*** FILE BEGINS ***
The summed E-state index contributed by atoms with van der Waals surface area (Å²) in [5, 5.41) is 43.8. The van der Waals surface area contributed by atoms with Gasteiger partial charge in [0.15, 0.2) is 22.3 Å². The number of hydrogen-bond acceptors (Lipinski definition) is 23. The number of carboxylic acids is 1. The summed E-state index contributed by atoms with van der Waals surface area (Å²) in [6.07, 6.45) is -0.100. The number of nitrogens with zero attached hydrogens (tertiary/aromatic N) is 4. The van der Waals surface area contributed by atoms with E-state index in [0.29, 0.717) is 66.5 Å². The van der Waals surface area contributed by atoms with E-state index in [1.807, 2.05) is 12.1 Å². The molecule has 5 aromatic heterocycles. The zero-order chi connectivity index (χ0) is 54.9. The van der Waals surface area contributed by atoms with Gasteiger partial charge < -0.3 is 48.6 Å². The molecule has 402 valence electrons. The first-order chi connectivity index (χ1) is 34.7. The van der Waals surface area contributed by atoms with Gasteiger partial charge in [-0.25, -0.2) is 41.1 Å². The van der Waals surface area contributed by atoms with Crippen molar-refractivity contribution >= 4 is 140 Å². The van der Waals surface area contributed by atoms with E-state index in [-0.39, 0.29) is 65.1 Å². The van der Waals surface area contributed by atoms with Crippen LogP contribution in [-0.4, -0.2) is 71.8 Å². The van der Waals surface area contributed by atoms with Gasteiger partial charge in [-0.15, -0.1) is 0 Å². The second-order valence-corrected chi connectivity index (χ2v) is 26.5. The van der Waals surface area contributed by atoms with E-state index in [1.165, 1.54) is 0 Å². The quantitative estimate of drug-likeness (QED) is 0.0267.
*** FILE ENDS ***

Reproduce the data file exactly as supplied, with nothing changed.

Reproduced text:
The summed E-state index contributed by atoms with van der Waals surface area (Å²) in [5, 5.41) is 43.8. The van der Waals surface area contributed by atoms with Gasteiger partial charge in [0.15, 0.2) is 22.3 Å². The number of hydrogen-bond acceptors (Lipinski definition) is 23. The number of carboxylic acids is 1. The summed E-state index contributed by atoms with van der Waals surface area (Å²) in [6.07, 6.45) is -0.100. The number of nitrogens with zero attached hydrogens (tertiary/aromatic N) is 4. The van der Waals surface area contributed by atoms with E-state index in [0.29, 0.717) is 66.5 Å². The van der Waals surface area contributed by atoms with E-state index in [1.807, 2.05) is 12.1 Å². The molecule has 5 aromatic heterocycles. The zero-order chi connectivity index (χ0) is 54.9. The van der Waals surface area contributed by atoms with Gasteiger partial charge < -0.3 is 48.6 Å². The molecule has 402 valence electrons. The first-order chi connectivity index (χ1) is 34.7. The van der Waals surface area contributed by atoms with Gasteiger partial charge in [-0.25, -0.2) is 41.1 Å². The van der Waals surface area contributed by atoms with Crippen molar-refractivity contribution >= 4 is 140 Å². The van der Waals surface area contributed by atoms with E-state index in [-0.39, 0.29) is 65.1 Å². The van der Waals surface area contributed by atoms with Crippen LogP contribution in [-0.4, -0.2) is 71.8 Å². The van der Waals surface area contributed by atoms with Gasteiger partial charge in [-0.15, -0.1) is 0 Å². The second-order valence-corrected chi connectivity index (χ2v) is 26.5. The van der Waals surface area contributed by atoms with E-state index in [1.165, 1.54) is 0 Å². The quantitative estimate of drug-likeness (QED) is 0.0267.